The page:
I was thinking of a real new year, the sort of year that comes awash in toasts, swaddled in hope. But 1981 has arrived middle-aged, rather wary and worried. There is a tightness around the edge of Americans this January, a tenseness in the national jaw line. People aren't eager to embrace 1981. They are braced for it.
In this transition from one year to the next, perhaps one era to the next, there is a feeling of mid-life closure in the cold air. I see people putting up the storm windows of their lives, laying down the insulation for the tough weather ahead, battening down for bad times.
Maybe this is a first for Americans. I don't know. We used to be pretty good at futures, good at looking ahead, optimistic, expansive, even with a touch of idealism.
But this is not a year when excitement seems very appealing. We have had enough surprises lately, and most of them have been bad. They've come in supermarket checkout lines and evening news reports.
The world seems out of control. Out of our control. Other people have kept Americans hostage. Other people have helped push up inflation rates.
Now there is a rather hard-edged urge for order, for books to go by and guidelines to hang onto, and for somebody -- somebodies -- to be in charge.
I don't know quite how to describe the symptoms. But they are legion and all around us.
In November we voted against weakness. We opted for the man who promised to take charge. By December his inner circle talked openly about the character they wanted in those hired for this new government. They were looking, they said, for the S.O.B. factor.
For 1981, yes, tough guys are in; softness is out. Certainty is in; doubt is out. True or False Questions are in; essays are out. For better and for worse, the atmosphere is changing, the reins are being tightened.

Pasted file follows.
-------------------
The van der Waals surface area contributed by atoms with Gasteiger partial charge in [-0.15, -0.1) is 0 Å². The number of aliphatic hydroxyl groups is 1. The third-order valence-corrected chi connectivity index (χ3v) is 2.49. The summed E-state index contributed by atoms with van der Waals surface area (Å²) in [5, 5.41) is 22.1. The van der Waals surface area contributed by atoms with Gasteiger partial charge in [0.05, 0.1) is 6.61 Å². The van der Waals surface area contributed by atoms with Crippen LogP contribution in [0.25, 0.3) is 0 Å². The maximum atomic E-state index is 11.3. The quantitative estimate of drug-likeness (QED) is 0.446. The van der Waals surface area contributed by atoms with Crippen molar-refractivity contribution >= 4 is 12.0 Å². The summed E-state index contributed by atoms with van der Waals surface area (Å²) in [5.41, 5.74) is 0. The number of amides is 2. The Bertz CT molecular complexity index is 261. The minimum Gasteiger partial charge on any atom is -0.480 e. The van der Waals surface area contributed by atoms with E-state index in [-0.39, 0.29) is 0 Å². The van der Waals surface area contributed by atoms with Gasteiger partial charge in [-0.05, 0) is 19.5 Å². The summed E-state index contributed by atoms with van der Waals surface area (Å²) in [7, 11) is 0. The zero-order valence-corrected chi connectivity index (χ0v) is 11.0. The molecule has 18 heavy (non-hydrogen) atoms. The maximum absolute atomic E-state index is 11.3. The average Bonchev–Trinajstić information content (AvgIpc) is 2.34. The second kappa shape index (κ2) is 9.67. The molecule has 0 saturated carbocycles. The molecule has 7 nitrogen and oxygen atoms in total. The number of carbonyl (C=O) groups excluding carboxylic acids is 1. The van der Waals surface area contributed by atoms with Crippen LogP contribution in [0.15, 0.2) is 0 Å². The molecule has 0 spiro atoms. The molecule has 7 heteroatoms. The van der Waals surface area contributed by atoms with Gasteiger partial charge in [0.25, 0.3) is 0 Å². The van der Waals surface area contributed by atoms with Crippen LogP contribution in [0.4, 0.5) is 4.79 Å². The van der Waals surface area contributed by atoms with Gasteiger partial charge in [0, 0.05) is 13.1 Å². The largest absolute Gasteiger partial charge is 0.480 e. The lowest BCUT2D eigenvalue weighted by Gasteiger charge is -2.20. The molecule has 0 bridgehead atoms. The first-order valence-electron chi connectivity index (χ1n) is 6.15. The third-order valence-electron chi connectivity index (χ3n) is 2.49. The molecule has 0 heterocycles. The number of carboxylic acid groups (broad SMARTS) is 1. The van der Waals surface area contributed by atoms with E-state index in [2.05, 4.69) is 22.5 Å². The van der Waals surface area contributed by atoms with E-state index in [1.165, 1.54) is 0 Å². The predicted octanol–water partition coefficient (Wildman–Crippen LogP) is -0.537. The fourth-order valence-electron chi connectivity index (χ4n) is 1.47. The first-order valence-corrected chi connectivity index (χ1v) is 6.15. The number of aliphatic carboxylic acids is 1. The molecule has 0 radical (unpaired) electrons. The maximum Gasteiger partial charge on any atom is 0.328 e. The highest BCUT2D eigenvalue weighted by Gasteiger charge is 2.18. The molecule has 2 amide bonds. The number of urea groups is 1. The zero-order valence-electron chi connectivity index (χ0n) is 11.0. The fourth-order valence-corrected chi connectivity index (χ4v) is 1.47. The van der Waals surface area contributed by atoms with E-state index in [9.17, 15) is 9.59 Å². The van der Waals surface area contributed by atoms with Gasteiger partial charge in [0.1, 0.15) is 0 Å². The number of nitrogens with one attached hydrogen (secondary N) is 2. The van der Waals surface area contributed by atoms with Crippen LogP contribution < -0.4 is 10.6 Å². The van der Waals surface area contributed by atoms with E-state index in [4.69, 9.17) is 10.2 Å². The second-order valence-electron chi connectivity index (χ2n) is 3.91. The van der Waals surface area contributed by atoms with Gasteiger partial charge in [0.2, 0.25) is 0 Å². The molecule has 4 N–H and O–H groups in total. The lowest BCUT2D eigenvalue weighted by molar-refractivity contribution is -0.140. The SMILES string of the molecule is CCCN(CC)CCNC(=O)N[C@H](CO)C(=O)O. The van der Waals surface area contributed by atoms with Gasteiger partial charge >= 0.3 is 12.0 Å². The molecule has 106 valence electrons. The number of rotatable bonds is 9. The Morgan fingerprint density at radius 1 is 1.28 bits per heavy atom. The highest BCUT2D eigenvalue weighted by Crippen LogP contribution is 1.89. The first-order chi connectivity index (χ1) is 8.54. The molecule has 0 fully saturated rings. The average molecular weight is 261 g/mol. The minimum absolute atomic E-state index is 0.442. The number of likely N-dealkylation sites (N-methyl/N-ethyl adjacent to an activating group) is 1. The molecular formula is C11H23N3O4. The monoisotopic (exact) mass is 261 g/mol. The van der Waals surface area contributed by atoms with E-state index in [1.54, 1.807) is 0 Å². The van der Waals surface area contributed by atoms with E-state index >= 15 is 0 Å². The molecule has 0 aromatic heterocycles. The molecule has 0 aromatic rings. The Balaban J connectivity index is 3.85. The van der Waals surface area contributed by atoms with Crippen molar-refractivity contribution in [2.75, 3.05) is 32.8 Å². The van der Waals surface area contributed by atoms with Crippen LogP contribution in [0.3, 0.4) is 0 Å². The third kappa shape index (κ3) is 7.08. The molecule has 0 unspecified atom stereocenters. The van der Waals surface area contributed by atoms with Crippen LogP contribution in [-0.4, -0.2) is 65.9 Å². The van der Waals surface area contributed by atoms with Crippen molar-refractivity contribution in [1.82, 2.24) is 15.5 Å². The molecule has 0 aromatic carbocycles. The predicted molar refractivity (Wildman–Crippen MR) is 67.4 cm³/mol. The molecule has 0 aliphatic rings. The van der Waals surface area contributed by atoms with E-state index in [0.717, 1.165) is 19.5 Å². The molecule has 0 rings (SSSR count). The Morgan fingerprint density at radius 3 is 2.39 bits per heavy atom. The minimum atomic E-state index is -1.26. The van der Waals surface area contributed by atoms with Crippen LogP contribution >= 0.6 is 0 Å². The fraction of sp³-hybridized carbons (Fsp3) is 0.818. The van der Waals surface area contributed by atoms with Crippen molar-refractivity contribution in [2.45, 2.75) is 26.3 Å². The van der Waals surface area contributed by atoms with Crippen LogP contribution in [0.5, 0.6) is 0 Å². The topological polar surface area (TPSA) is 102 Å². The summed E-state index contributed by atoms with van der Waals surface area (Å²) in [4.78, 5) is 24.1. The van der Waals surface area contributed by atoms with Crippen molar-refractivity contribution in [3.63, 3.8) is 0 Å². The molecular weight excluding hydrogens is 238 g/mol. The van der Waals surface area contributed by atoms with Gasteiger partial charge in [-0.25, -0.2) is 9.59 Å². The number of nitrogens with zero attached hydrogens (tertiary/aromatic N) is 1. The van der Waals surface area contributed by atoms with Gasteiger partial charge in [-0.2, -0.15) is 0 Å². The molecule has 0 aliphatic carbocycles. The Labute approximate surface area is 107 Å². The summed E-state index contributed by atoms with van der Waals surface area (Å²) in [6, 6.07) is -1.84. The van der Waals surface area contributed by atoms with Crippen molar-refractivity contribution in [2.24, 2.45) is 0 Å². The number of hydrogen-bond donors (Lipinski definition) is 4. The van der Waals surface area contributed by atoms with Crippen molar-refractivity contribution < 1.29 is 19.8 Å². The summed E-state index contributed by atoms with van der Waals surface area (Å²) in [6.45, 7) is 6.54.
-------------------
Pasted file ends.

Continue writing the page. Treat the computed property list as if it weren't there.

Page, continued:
In the past year, I saw three books sticking up for the power of parents. Some of the same people who supported children's rights in the 1970s are supporting parents' rights in the 1980s. Americans want to be in charge again, at least for their children.
The same urge for "order" and authority has struck at women's rights. The S.O.B. factor, if you will, can be seen in the blatant new macho spirit. At home, too we are told by the pro-family movement, "somebody" has to be in charge. That somebody is the husband, father, man.
The season is not ripe for negotiation, compromise and sharing. This is the year for authority, control and power.
In the trend world, it's the time of cowboys. In television, we cheer for J.R. In foreign policy, it is a moral majority for missiles. In the schools, it is cut-rate regulation. In crime, it is civilian patrols and juvenile sentences.
Even theologians who deal with the mysteries of eternity, the complexity of the world and the ethical dilemmas of human life are now told to go by The Book.
The man of this year is the one in the surreal Betamax ad. He sits in a cool armchair holding his remote-control tuner aloft under the motto: "Experience the freedom of total control."
It's no surprise that hard times breed hard lines. Under pressure we all retreat. We replace growing with coping. We react to the troubles outside by defending our own turf with dozens of rules and tens of commandments.
If we cannot create order in the world, we try to create its image at home. If we are afraid of the future, we assume some safety in tradition. Afraid of uncertainty, we give and take orders.
But there is a desperate age to this transitional winter. This 1981 comes in, middle-aged and worried, with its spine already stiffened and its posture defensive.
Its mind is fixed on survival. It's method is control. This is not the bubbly stuff of a happy new year.